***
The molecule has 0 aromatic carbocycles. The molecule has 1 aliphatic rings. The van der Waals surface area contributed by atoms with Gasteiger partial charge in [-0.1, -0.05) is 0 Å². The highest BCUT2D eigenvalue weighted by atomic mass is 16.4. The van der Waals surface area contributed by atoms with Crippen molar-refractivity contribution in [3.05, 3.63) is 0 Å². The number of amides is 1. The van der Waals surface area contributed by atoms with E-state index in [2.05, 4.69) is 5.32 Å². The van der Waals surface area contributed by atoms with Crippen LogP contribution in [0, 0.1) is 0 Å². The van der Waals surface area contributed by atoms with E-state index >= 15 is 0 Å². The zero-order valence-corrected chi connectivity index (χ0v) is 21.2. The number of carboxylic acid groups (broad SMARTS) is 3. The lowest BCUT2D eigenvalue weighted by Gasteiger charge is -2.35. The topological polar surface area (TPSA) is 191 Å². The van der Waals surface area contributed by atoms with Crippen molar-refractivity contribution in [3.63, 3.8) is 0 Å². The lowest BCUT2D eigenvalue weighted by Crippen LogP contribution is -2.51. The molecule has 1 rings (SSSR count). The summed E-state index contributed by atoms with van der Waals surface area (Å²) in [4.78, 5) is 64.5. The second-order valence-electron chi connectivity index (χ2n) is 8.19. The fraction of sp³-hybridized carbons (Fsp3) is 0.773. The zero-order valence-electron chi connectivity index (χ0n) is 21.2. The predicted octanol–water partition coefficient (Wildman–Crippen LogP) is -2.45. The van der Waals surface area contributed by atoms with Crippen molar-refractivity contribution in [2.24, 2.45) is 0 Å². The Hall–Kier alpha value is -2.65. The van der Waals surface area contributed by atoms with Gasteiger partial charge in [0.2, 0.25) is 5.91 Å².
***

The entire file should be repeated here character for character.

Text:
The molecule has 0 aromatic carbocycles. The molecule has 1 aliphatic rings. The van der Waals surface area contributed by atoms with Gasteiger partial charge in [-0.1, -0.05) is 0 Å². The highest BCUT2D eigenvalue weighted by atomic mass is 16.4. The van der Waals surface area contributed by atoms with Crippen molar-refractivity contribution in [3.05, 3.63) is 0 Å². The number of amides is 1. The van der Waals surface area contributed by atoms with E-state index in [2.05, 4.69) is 5.32 Å². The van der Waals surface area contributed by atoms with Crippen LogP contribution in [0, 0.1) is 0 Å². The van der Waals surface area contributed by atoms with E-state index >= 15 is 0 Å². The zero-order valence-corrected chi connectivity index (χ0v) is 21.2. The number of carboxylic acid groups (broad SMARTS) is 3. The lowest BCUT2D eigenvalue weighted by Gasteiger charge is -2.35. The topological polar surface area (TPSA) is 191 Å². The van der Waals surface area contributed by atoms with Crippen molar-refractivity contribution in [3.63, 3.8) is 0 Å². The lowest BCUT2D eigenvalue weighted by Crippen LogP contribution is -2.51. The molecule has 1 rings (SSSR count). The summed E-state index contributed by atoms with van der Waals surface area (Å²) in [4.78, 5) is 64.5. The second-order valence-electron chi connectivity index (χ2n) is 8.19. The fraction of sp³-hybridized carbons (Fsp3) is 0.773. The zero-order valence-electron chi connectivity index (χ0n) is 21.2. The predicted octanol–water partition coefficient (Wildman–Crippen LogP) is -2.45. The van der Waals surface area contributed by atoms with Crippen molar-refractivity contribution in [2.24, 2.45) is 0 Å². The Hall–Kier alpha value is -2.65. The van der Waals surface area contributed by atoms with Gasteiger partial charge in [0.2, 0.25) is 5.91 Å².